Fixing Health Care ≠ Privatization

On February 23rd, the Government of Canada and the Government of Nova Scotia announced they had reached an agreement in principle for a shared plan that will invest $4.81 billion in federal funding over 10 years in Nova Scotia, including $1.01 billion for a new bilateral agreement focusing on the shared health care priorities and $52 million through the immediate, one-time Canada Health Transfer top-up to address urgent needs, especially in pediatric hospitals and emergency rooms, and long wait times for surgeries.

As the union representing thousands of skilled health care workers in Nova Scotia, as well as thousands more who rely on the critical services they deliver, we are pleased that our Provincial government will have additional funding available to them to help address the ongoing crisis in our healthcare system.

However, it is imperative that those funds be used to strengthen and improve upon our public system, rather than be siphoned off to private companies.

Premier Tim Houston campaigned on fixing health care, not contracting it out. Since his election in the fall of 2021, he has taken steps towards addressing many longstanding and neglected areas of the healthcare system. But far too often, he has decided to rely on the private sector, rather than build capacity within the public system.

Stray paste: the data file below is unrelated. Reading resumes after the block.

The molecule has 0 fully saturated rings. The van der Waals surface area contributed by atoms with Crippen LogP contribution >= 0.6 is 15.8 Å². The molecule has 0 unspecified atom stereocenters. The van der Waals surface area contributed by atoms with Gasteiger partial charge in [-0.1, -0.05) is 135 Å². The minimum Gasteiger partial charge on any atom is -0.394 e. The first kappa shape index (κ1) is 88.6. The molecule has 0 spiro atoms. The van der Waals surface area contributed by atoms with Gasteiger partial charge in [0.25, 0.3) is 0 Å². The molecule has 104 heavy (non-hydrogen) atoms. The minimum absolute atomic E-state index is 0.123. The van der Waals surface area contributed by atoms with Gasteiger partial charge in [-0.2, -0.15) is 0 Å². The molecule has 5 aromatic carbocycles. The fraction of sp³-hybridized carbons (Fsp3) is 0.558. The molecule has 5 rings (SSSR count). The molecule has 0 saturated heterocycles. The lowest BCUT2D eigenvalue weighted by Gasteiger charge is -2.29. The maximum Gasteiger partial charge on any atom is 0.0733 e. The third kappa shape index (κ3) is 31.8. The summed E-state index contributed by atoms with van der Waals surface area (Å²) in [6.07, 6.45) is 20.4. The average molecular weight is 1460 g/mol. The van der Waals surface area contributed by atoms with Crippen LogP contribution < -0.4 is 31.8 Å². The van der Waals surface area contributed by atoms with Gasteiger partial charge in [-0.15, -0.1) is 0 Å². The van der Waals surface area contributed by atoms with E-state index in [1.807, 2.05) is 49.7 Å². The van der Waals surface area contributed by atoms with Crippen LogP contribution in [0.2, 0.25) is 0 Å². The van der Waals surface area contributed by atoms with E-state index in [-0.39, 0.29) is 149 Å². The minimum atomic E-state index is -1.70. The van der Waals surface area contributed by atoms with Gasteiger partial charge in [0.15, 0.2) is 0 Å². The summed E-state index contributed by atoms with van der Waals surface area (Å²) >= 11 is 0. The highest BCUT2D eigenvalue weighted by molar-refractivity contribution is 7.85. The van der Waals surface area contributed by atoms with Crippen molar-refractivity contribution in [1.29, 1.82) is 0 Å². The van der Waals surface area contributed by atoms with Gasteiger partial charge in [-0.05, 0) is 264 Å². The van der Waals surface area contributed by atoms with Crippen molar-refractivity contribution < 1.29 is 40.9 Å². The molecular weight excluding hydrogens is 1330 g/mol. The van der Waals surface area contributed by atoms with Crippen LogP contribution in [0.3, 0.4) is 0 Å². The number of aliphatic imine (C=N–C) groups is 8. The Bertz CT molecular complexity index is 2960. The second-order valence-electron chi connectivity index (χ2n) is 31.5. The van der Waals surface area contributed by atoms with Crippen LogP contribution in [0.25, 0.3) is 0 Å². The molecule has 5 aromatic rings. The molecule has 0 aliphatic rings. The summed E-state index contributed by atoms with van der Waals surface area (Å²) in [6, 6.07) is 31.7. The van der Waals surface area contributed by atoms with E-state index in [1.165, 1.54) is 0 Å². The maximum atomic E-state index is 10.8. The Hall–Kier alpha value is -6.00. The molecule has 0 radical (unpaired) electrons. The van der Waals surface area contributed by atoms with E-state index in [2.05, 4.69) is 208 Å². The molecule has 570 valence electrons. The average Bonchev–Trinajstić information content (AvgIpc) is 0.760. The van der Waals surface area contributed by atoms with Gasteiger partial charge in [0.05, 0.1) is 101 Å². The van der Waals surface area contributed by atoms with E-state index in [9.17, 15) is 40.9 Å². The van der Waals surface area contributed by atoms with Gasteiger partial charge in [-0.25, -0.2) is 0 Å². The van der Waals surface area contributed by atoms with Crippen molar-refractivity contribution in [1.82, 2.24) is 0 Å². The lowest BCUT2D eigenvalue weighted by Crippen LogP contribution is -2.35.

Recent examples of this include:
• $6 million to Praxes to operate mobile health clinics;
• $5 million per year for cataract surgeries performed at Halifax Vision Surgical Centre;
• $365 million to Oracle Cerner Canada to implement digital health records;
• $10.4 million to Telus to deliver virtual counselling services over five years;
• $3.25 million to Maple to deliver two virtual care programs.

In each of these instances, private industry will profit from delivering necessary care which should be delivered through the public system. As always, the NSGEU stands in opposition to increased privatization of our public health care system and calls on the Houston government to focus on investing public funds in strengthening and improving capacity within the public sector, rather than handing off responsibility to deliver care to private interests who stand to profit from the further erosion of the public system.

Our national union, the National Union of Public and General Employees (NUPGE), has recently undertaken a polling and research project to get a sense of where Nova Scotians and Canadians stand of the issue of privatization. Some of the highlights of their findings are in the following article.

*This article appeared in the spring edition of The Union Stand.

Related Articles

Start typing and press Enter to search